“When God receives the Church as His bride and rejoices at the multitude of her sons, then truly the Church is blessed.” (E. J. Young, The Book of Isaiah Vol. 3, p. 470).

Quotes from the Reflection for Trinity Presbyterian Church.

Purity in Christ

“Every unclean thought or glance would be adultery if it could, every covetous desire would be oppression, every thought of unbelief would be atheism, might it grow to its head [that is, ‘ultimate outcome’].” (John Owen, Overcoming Sin & Temptation, edited by Kapic and Taylor, p. 53).

“Be killing sin or it will be killing you.” (John Owen, Works 6:9)

“God did not fish around for some image to use to show his people what his love is like, and then stumble on marriage as the best one to convince them to return to him in covenant devotion. . . . No. God planned it the other way around. He placed in us at creation deep sexual emotions so that we might understand the jealousy of his love for us and the joy of jealousy for him.” (Edmund P. Clowney, How Jesus Transforms the Ten Commandments, p. 95).

“In Matthew 5:27–30, Christ charges that the teachers of the law put the boundaries of purity in the wrong place, at the edge of behavior, misunderstanding the law’s intent. Christ placed the boundaries squarely within the heart. That was the original intent of the law.” (Paul David Tripp, “Teens & Sex: How Should We Teach Them?” p. 19).

Quotes from the Reflection for Trinity Presbyterian Church of the OPC

Anger and Reconciliation

“The fulfillment of the law, like the fulfillment of the prophets, while presupposing and reaffirming its divine truth and authority, predicates the dawn of a new era. The law and the prophets do not produce their own fulfillment. It is the presence of Christ alone which accomplishes this end, and this fact, in the light of Matthew’s total witness to Christ, clearly involves new divine action and speech. The fulfillment of the law and the prophets represents not a mere repetition or reiteration of the old revelation, but the announcement of the appearance of the age to which the old age looked forward.” (pp. 197–198). “No hint is given of a relaxing of the authority of the law; on the contrary he indicates that the demands of God are more comprehensive and more exacting than men had supposed.” (p. 199). (Ned B. Stonehouse, The Witness of Matthew and Mark to Christ).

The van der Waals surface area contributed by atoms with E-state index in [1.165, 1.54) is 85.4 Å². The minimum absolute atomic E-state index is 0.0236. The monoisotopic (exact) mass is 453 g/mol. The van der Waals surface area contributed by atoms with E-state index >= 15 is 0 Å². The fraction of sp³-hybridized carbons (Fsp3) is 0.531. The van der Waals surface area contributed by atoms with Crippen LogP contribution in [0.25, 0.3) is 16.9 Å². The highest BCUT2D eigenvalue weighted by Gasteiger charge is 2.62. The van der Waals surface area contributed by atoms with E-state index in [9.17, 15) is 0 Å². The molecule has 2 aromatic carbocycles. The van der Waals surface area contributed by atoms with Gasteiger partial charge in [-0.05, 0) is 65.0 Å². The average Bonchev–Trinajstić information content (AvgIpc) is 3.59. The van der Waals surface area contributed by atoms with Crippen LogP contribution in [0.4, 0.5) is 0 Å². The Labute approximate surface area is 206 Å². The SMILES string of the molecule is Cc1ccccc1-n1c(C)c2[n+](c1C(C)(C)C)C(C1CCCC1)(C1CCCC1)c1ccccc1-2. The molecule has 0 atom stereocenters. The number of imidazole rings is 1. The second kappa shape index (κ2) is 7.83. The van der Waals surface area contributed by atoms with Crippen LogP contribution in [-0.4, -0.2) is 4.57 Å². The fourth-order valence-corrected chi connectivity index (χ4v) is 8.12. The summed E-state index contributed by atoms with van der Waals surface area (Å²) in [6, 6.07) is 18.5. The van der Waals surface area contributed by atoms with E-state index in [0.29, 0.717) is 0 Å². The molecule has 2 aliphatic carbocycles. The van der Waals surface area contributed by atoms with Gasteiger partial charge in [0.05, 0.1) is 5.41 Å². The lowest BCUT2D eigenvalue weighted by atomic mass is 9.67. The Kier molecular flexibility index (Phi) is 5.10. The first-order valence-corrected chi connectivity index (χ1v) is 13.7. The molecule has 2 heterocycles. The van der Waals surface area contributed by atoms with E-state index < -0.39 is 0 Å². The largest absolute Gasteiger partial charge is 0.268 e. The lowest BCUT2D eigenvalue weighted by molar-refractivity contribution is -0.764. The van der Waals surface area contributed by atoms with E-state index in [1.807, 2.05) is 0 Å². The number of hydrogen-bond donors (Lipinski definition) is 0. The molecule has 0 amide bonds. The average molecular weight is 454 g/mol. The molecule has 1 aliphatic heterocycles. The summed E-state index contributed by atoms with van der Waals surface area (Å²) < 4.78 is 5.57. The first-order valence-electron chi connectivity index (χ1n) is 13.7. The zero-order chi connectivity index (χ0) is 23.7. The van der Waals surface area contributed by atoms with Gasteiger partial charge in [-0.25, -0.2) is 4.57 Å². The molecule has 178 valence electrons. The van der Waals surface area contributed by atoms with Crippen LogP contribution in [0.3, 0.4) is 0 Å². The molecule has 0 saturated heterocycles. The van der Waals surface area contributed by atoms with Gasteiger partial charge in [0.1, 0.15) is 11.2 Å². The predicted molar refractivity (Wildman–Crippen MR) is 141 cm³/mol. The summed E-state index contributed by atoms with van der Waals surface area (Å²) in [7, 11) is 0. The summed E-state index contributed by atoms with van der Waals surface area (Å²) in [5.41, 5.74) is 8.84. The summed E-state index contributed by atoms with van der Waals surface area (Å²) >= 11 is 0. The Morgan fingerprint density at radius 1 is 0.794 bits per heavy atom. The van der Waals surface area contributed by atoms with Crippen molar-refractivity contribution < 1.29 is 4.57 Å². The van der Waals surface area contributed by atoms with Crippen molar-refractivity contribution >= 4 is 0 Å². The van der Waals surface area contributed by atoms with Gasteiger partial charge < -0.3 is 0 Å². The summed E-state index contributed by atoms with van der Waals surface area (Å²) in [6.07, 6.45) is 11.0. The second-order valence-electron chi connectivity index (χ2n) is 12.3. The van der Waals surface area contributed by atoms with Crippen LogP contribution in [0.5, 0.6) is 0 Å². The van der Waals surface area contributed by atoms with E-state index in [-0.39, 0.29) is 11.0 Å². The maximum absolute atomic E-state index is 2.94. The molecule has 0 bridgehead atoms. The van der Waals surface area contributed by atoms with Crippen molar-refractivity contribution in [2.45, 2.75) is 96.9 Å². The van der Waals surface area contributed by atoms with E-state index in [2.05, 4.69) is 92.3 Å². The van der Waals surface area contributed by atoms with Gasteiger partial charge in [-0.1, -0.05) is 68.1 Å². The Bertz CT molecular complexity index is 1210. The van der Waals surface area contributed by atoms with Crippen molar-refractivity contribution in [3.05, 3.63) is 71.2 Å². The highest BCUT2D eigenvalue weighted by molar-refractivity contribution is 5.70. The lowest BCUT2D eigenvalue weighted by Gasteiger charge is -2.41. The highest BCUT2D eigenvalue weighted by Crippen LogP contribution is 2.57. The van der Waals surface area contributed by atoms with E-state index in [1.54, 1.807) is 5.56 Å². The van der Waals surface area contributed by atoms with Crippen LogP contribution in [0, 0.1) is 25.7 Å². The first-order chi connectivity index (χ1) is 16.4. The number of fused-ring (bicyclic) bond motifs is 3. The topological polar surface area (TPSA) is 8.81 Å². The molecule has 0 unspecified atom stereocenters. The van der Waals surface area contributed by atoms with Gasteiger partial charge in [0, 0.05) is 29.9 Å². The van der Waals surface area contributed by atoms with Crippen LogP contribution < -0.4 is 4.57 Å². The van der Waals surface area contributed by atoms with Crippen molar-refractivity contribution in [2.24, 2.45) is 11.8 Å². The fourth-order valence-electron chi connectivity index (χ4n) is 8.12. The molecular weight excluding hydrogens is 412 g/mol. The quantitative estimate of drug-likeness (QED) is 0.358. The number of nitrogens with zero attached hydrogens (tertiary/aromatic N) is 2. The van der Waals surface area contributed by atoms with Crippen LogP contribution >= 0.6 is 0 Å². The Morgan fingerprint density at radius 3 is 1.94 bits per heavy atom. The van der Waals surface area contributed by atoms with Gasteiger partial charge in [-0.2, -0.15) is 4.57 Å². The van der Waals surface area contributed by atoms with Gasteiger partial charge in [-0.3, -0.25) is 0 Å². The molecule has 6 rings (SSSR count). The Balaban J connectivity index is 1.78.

“Have we sufficiently appreciated the fact that, in a sinless world there would have been no ‘against’? The essence of sin is comprehended in the word ‘against.’ Sin is first of all against God and because we are against God we are against our fellowman.” (John Murray, Principles of Conduct, p. 166).

“The gospel removes an abso­lute law-gospel antithesis in the life of the believer. How so? Briefly, apart form the gospel and outside of Christ, the law is my enemy and condemns me. Why? Because God is my enemy and condemns me. But with the gospel and in Christ, united to him by faith, the law is no longer my enemy but my friend. Why Because now God is no longer my enemy but my friend, and the law, his will—the law in its moral core, as reflective of his character and of concerns eternally inherent in his own person and so of what pleases him—is now my friendly guide for life in fellowship with God.” (Richard B. Gaffin, Jr. By Faith, Not by Sight, pages 117–118).

Quotes on the Reflection for Trinity Presbyterian Church of the OPC on Matthew 5:21–26